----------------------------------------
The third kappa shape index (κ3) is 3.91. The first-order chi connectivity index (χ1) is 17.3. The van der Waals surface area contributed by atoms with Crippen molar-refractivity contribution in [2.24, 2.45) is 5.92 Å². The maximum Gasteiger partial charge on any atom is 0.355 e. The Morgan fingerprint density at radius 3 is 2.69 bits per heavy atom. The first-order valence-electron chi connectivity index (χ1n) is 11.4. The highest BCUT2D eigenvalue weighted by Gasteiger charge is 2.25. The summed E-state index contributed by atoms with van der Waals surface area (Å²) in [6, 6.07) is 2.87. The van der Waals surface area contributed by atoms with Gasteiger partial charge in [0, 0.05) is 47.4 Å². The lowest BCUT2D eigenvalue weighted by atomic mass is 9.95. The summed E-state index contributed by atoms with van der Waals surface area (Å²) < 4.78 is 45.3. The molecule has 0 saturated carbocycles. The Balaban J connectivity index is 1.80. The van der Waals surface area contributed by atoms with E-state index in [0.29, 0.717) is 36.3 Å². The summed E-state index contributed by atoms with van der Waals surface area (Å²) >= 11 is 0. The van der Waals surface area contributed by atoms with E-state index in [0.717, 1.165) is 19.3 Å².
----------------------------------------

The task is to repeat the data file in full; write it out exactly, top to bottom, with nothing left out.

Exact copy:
The third kappa shape index (κ3) is 3.91. The first-order chi connectivity index (χ1) is 17.3. The van der Waals surface area contributed by atoms with Crippen molar-refractivity contribution in [2.24, 2.45) is 5.92 Å². The maximum Gasteiger partial charge on any atom is 0.355 e. The Morgan fingerprint density at radius 3 is 2.69 bits per heavy atom. The first-order valence-electron chi connectivity index (χ1n) is 11.4. The highest BCUT2D eigenvalue weighted by Gasteiger charge is 2.25. The summed E-state index contributed by atoms with van der Waals surface area (Å²) in [6, 6.07) is 2.87. The van der Waals surface area contributed by atoms with Gasteiger partial charge in [0, 0.05) is 47.4 Å². The lowest BCUT2D eigenvalue weighted by atomic mass is 9.95. The summed E-state index contributed by atoms with van der Waals surface area (Å²) < 4.78 is 45.3. The molecule has 0 saturated carbocycles. The Balaban J connectivity index is 1.80. The van der Waals surface area contributed by atoms with E-state index in [0.29, 0.717) is 36.3 Å². The summed E-state index contributed by atoms with van der Waals surface area (Å²) >= 11 is 0. The van der Waals surface area contributed by atoms with E-state index in [0.717, 1.165) is 19.3 Å².